Several years ago, the rather excellent New Scientist held a short story competition where you had to imagine the future in 350 words. So, one hungover morning, I wrote this. It didn’t win but I still rather like it.
Not that I was, you understand. When it comes to gentlemen and gentlewomen of the press, by far the most efficient way of monitoring the really big tradeshows nowadays is from a distance and simply surfing the tsunami of information that pours out from them.
One from RedShark about the rollout of 4K.
Suddenly, with this single picture, the billions of dollars invested in VR research all make sense.
A couple of pieces I’ve done recently for Viaccess-Orca. The first is one of our regular looks at significant news in the TV industry, the second a quick Barcelona Guide for visitors to MWC 16.
I’ve never done any professional travel writing. Having bucked the odds and got into music journalism with Sounds a quarter of a century ago, trying to roll a 7 again and getting into the vastly more competitive travel market always felt like it was going to be more trouble than it was worth when there was a living to be made elsewhere. Here’s an extract from the start of a blog I first made notes on, well, 10 years ago today…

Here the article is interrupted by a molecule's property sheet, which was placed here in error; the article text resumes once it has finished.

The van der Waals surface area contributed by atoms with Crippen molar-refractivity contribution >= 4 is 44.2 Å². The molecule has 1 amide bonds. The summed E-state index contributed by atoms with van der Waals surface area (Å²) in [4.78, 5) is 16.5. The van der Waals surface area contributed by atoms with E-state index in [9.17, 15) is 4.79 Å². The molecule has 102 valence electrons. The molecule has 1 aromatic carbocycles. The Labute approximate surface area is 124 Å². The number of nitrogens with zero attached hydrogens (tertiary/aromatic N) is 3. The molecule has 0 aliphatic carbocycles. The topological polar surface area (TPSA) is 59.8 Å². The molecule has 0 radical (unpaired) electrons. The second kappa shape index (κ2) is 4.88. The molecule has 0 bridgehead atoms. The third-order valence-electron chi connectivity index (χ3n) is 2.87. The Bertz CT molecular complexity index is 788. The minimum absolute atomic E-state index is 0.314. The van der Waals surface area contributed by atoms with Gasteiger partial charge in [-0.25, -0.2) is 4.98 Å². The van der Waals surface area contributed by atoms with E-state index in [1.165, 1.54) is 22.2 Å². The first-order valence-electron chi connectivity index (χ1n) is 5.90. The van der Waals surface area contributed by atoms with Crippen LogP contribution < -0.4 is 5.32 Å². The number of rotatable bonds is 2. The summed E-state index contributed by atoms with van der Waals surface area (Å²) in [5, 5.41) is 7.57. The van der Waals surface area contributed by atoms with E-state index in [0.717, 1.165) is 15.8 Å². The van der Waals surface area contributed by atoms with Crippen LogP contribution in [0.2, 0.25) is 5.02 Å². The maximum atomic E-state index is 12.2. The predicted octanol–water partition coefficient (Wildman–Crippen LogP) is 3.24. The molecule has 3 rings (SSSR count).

Being a father in what is very much a mother’s world.
Oxford University’s Dr David Grimes has come up with an equation to describe just how long conspiracies are likely to stay hidden before being revealed
Minimum bandwidth requirements are even worse than you think…
This year’s CES in Las Vegas saw TVs get literally rolled up as 4K HDR became the de facto standard, VR kit hit the market at a much higher price than anyone expected, and, in a bravura performance, Netflix CEO, Reed Hastings, turn on the service in 130 countries while he was making his keynote speech.